Representative publications

Brocker DT, Swan BD, So RQ, Turner DA, Gross RE, Grill WM.  Optimized temporal pattern of brain stimulation designed by computational evolution. Science Translational Medicine, in press, 2017. 

Brocker DT, Swan BD, Turner DA, Gross RE, Tatter SB, Koop MM, Bronte-Stewart H, Grill WM (2013)  Improved efficacy of temporally non-regular deep brain stimulation in Parkinsons’s disease.  Experimental Neurology 239: 60-67.

Hanson TL, Fuller AM, Lebedev MA, Turner DA, Nicolelis MA (2012) Subcortical neuronal ensembles: motor task association, tremor, oscillations, and synchrony in human patients. Journal of Neuroscience 32: 8620-863.

Kent AR, Swan BD, Brocker DT, Turner DA, Gross RE, Grill WM (2015) Measurement of evoked potentials during thalamic deep brain stimulation. Brain Stimulation 8:42-56. PMC4277712.


NIH RO1NS079312 - PI: Warren Grill - 10/1/2012-9/30/2017 - Recording Evoked Potentials for Closed-loop DBS

NIH R21NS084176 - PI: John Pearson - 4/1/2014-3/31/2017 - Mechanisms of Parkinson Impulsivity in Human Subthalamic Nucleus

NIH R37NS040984-11 - PI: Warren Grill - 9/1/2015-8/31/2020 - Temporal Patterns of Deep Brain Stimulation  

NIH R21NS066115 [NINDS] - PI: D.A. Turner - 5/15/2010-4/30/2013 - Realistic Human Perception of Spatio-Temporal Thalamic Microstimulation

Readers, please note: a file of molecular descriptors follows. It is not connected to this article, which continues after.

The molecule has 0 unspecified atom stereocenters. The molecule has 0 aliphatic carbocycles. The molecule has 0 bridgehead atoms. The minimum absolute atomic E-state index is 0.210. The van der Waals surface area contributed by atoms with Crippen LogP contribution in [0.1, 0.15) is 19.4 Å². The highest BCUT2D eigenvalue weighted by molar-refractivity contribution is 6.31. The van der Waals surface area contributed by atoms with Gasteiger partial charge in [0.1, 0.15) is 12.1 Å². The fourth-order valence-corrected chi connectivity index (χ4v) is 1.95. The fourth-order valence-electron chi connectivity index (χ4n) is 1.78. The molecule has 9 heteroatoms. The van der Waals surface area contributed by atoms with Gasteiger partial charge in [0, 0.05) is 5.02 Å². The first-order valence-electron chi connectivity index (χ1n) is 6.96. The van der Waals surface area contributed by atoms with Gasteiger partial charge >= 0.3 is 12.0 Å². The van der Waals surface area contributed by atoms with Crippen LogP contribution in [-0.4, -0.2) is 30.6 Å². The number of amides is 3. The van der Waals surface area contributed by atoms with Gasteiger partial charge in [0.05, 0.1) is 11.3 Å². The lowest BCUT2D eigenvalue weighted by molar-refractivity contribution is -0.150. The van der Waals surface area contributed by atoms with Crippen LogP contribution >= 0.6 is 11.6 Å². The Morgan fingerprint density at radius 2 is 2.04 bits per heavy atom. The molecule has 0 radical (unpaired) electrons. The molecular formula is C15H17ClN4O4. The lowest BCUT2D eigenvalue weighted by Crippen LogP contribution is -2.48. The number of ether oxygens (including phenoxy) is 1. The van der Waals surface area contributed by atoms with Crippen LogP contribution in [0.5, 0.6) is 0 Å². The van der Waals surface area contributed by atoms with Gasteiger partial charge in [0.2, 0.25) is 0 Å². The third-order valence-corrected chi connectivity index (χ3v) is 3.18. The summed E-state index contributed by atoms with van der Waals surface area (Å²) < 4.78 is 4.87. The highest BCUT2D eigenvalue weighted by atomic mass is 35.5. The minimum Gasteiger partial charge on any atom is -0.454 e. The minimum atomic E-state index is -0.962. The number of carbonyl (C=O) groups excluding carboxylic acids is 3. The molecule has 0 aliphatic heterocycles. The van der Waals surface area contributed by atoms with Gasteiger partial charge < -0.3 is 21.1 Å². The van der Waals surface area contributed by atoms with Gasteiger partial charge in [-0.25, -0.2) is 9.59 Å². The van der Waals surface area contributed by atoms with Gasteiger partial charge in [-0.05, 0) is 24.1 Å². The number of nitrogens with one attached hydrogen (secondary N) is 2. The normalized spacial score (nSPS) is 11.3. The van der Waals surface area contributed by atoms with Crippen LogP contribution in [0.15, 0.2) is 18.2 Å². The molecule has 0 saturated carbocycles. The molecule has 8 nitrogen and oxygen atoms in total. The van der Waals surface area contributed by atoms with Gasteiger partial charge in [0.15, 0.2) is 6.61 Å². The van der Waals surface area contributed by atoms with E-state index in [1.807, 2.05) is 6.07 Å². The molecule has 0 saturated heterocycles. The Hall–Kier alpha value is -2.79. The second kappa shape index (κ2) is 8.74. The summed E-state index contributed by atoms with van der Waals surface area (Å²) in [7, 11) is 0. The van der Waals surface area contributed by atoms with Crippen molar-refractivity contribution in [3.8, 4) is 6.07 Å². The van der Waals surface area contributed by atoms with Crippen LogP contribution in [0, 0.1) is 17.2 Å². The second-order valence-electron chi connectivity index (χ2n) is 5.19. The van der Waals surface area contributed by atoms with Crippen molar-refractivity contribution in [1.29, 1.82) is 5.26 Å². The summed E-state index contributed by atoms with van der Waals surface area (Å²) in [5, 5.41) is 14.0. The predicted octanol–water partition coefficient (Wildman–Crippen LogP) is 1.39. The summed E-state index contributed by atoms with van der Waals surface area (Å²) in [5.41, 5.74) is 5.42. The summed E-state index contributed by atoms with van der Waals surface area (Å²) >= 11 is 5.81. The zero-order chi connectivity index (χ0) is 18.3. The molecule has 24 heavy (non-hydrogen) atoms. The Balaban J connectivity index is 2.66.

Basic Neuroscience

Dr. Turner has extensive experience with the neuroscience of aging, dendritic anatomy, and neurophysiology in hippocampus and hippocampal metabolism in a number of disease conditions, including hypoxia-ischemia, low glucose conditions, and mechanisms of spreading depression. Additionally, he has extensively analyzed the capability of neural grafts (both embryonic and neurosphere-derived) for cell replacement strategies following hippocampal lesions. These publications represent a subset of basic science and translational approaches to understand mechanisms of disease at a cellular neurophysiology level.

Representative publications

Galeffi J, Degan S, Britz GW, Turner DA.  Dysregulation of oxygen hemodynamic responses to synaptic train stimulation in a rat hippocampal model of subarachnoid hemorrhage.  J Cerebral Blood Flow Metabolism 36: 696-701, 2016.  PMC pending.

Galeffi F, Foster KA, Somjen GG, Turner DA (2011) Tissue PO2 and NADH fluorescence during synaptic stimulation and SD reveals dissociation between oxygen utilization and mitochondrial redox state in rat hippocampal slices.  Journal of Cerebral Metabolism Blood Flow 31: 626-639. PMC3049517.

Galeffi F, Shetty PK, Sadgrove MP, Turner DA (2015) Age-related metabolic fatigue during low glucose conditions in rat hippocampus.  Neurobiology of Aging 36: 982-992. PMC4443806.

Ivanov A, Bernard C, Turner DA (2015)  Metabolic responses differentiate between interictal, ictal and persistent epileptiform activity in intact, immature hippocampus in vitro.  Neurobiology Disease 75: 1-14. PMC4351116.


VA I21 BX003023-01 - PI: D.A. Turner - 4/1/2016-3/31/2018 - Fornix Stimulation Enhances Neurovascular Plasticity in Alzheimer's Mouse Model

VA I21 RX002223 - PI: D.A. Turner - 1/3/2017-12/31/2018 - Delayed Septal/Fornix Brain Stimulation after Repetitive Closed Head Injury

NIH R21 AG051103-01 - PI: D.A. Turner - 9/1/2016-8/31/2018 - Hippocampal Neurovascular Plasticity in CVN-AD Mouse: Fornix-Septal Stimulation

NIH R01 R01AG037599 [NIA] - PI: D.A. Turner - 7/1/2010-6/30/2015 - Neuronal Fatigue in Aging Hippocampus during Sustained Metabolic Demand